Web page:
Black Kintsukuroi

“Ring the bells that can still ring.
Forget your perfect offering.
There is a crack in everything.
That is how the light gets in.”– Leonard Cohen, Anthem

Kintsukuroi (“golden mend”) is the Japanese art of mending broken pottery using lacquer resin laced with gold or silver. The beauty of the piece is the flaws that are made into art.

Black people’s hearts are kintsukuroi.

…..

But first, we are all Black in america. None of our other designations matter in this world, as much as our race. Our race is identified on site… even if our ethnicity, ancestry, genealogy cannot be as easily ascertained. It is the source of GREAT pride. It is the source of GREAT pain. It is not real…

It is not real!

Race is indeed the child of racism. Our most valued level of existence is premised upon hatred, power, and greed… death and destruction. How can any of us, whether we have been isolated from racism or not, have unbroken hearts? Shit ain’t possible! But what makes it even more damaging, is that race has no meaning. Being Black is only juxtaposed against being White. Much in the same way being poor is juxtaposed against being rich. But those designations have meaning outside of that dichotomy. “Black” is a color. It is the color of these letters you are reading. There is not a human alive whose skin is this color, just as there is not a human alive with skin that is purely “white”. Yet, white means pure and untouched, and black is associated with being devoid of light, darkness, and the shit in the fish tank the algae eat… waste. It’s not real.

In this country, Black is synonymous with ancestral African, and as a result we are all lumped together. We are primarily children of the slave trade, but we might be American, Caribbean, Honduran, Mexican, Dominican, Brazilian, or other South American designation, African and Caribbean immigrants, and mixed-race people. However our values, traditions, and customs are as wide ranged as those between the English, Irish, Scottish, etc.

“Black” doesn’t care about culture, it only cares about difference. It’s not real. It is used as a tool of oppression. For us it is a talisman of pride. In the name of money and power, our Blackness is shot dead in the street, on our own sofas. Our Blackness is relegated to a term meaning ignorant. Our men are jailed like animals, piled up on top of each other in cages like we were once piled up in ships. Our women are raped physically and spiritually. Our children, America’s sons and daughters, labeled as thugs, undereducated, underserved, and misunderstood. Yet in our Blackness we find our differences and exalt them. In that difference is where you find our golden cracks.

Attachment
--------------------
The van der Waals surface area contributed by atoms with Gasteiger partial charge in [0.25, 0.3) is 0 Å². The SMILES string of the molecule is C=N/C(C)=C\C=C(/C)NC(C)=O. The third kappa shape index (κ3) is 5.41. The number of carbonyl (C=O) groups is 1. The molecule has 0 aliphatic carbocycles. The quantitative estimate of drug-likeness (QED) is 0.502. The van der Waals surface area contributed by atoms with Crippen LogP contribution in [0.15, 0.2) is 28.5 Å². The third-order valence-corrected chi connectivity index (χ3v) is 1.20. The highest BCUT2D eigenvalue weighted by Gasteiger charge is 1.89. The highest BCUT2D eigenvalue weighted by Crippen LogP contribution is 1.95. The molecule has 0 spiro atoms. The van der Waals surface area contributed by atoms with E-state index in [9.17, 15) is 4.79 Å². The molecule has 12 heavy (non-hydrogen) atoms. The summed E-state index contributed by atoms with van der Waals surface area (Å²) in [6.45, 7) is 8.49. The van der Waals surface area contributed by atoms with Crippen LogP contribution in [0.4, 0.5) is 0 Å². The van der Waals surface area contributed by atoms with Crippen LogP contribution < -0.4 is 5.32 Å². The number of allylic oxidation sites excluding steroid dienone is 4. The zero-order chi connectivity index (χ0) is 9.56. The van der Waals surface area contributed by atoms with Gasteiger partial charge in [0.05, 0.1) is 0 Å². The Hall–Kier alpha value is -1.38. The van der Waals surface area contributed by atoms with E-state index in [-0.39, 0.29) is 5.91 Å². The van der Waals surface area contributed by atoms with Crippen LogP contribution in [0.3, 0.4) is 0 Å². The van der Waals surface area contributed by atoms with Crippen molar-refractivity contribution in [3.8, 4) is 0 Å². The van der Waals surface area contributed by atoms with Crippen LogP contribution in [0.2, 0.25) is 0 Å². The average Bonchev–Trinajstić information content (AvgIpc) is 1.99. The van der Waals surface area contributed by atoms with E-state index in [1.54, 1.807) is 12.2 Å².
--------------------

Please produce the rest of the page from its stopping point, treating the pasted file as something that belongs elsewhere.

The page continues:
Black peoples are…

rich, poor, smart, beautiful, talented, brilliant, hard-working, excellent and mediocre, doctors and dog catchers, investors, kind, unkind, light, dark, sweet as honey, bitter like lemons, honest, manipulative, men, woman, transgendered, envious, jealous, supportive, from the hood, of the bourgeoisie, woke, asleep, enlightened, ignorant, basketball players and tennis champs, golfers and gaffers, everything and yet to many, nothing. But be assured, we are as homogenous and heterogenous as any other grouping of people. However, we didn’t ask for this box. It was given to us. It is not real.

Yet we have torn this box up to escape it, and put it back together with kintsukuroi. In our newness we are damaged, but not destroyed. You see, we have taken your culture and colored it Black through music, art, literature, language, and activism. It’s not ours, but we are steadily reinventing it. It’s very difficult to pour into a country others seek to escape persecution and tyranny where we face tyrannical persecution every time we walk out of our front doors. Yet we are somehow determined to offer libations to this melting pot turned stew. We continuously offer this country our earnings… rights, education, freedom, accomplishments… our voices, and our lives. But those golden cracks are our spirit. Damaged but not destroyed.

Race is not real.

Racism is very real.

Our scars are very real.

But we… Black people… are the realest!

“There is a light that shines, special for you and me.” –Common

West Side Story

“Here you are free and you have pride.
Long as you stay on your own side.” -West Side Story

So I grew up on the Eastside of Detroit… Between Warren and Gratiot. Everyone used to say to me… you don’t look like an Eastside girl and you certainly don’t act like one.

Wtf does that mean? I AM an East side girl though!